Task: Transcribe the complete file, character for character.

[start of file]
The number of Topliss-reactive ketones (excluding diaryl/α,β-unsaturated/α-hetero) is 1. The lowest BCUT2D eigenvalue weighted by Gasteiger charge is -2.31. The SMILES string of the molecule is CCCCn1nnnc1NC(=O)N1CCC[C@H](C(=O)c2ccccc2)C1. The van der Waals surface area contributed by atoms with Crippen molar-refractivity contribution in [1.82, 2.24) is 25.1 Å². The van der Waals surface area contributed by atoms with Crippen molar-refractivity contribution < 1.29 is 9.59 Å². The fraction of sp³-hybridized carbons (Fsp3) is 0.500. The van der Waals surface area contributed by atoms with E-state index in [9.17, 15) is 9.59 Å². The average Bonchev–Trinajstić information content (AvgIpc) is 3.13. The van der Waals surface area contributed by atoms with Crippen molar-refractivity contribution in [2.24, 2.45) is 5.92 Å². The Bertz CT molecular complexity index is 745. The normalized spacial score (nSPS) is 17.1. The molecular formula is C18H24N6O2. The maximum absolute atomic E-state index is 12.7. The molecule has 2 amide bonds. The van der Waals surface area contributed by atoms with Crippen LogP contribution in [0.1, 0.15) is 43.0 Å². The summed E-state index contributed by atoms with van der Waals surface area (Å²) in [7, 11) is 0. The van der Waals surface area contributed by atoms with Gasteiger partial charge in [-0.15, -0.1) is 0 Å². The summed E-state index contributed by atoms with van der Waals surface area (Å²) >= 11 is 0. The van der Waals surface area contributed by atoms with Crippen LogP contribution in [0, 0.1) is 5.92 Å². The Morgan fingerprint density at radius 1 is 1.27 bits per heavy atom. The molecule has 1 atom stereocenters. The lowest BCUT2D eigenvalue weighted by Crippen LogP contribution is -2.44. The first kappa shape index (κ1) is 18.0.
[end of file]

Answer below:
The number of Topliss-reactive ketones (excluding diaryl/α,β-unsaturated/α-hetero) is 1. The lowest BCUT2D eigenvalue weighted by Gasteiger charge is -2.31. The SMILES string of the molecule is CCCCn1nnnc1NC(=O)N1CCC[C@H](C(=O)c2ccccc2)C1. The van der Waals surface area contributed by atoms with Crippen molar-refractivity contribution in [1.82, 2.24) is 25.1 Å². The van der Waals surface area contributed by atoms with Crippen molar-refractivity contribution < 1.29 is 9.59 Å². The fraction of sp³-hybridized carbons (Fsp3) is 0.500. The van der Waals surface area contributed by atoms with E-state index in [9.17, 15) is 9.59 Å². The average Bonchev–Trinajstić information content (AvgIpc) is 3.13. The van der Waals surface area contributed by atoms with Crippen molar-refractivity contribution in [2.24, 2.45) is 5.92 Å². The Bertz CT molecular complexity index is 745. The normalized spacial score (nSPS) is 17.1. The molecular formula is C18H24N6O2. The maximum absolute atomic E-state index is 12.7. The molecule has 2 amide bonds. The van der Waals surface area contributed by atoms with Crippen LogP contribution in [0.1, 0.15) is 43.0 Å². The summed E-state index contributed by atoms with van der Waals surface area (Å²) in [7, 11) is 0. The van der Waals surface area contributed by atoms with Gasteiger partial charge in [-0.15, -0.1) is 0 Å². The summed E-state index contributed by atoms with van der Waals surface area (Å²) >= 11 is 0. The van der Waals surface area contributed by atoms with Crippen LogP contribution in [0, 0.1) is 5.92 Å². The Morgan fingerprint density at radius 1 is 1.27 bits per heavy atom. The molecule has 1 atom stereocenters. The lowest BCUT2D eigenvalue weighted by Crippen LogP contribution is -2.44. The first kappa shape index (κ1) is 18.0.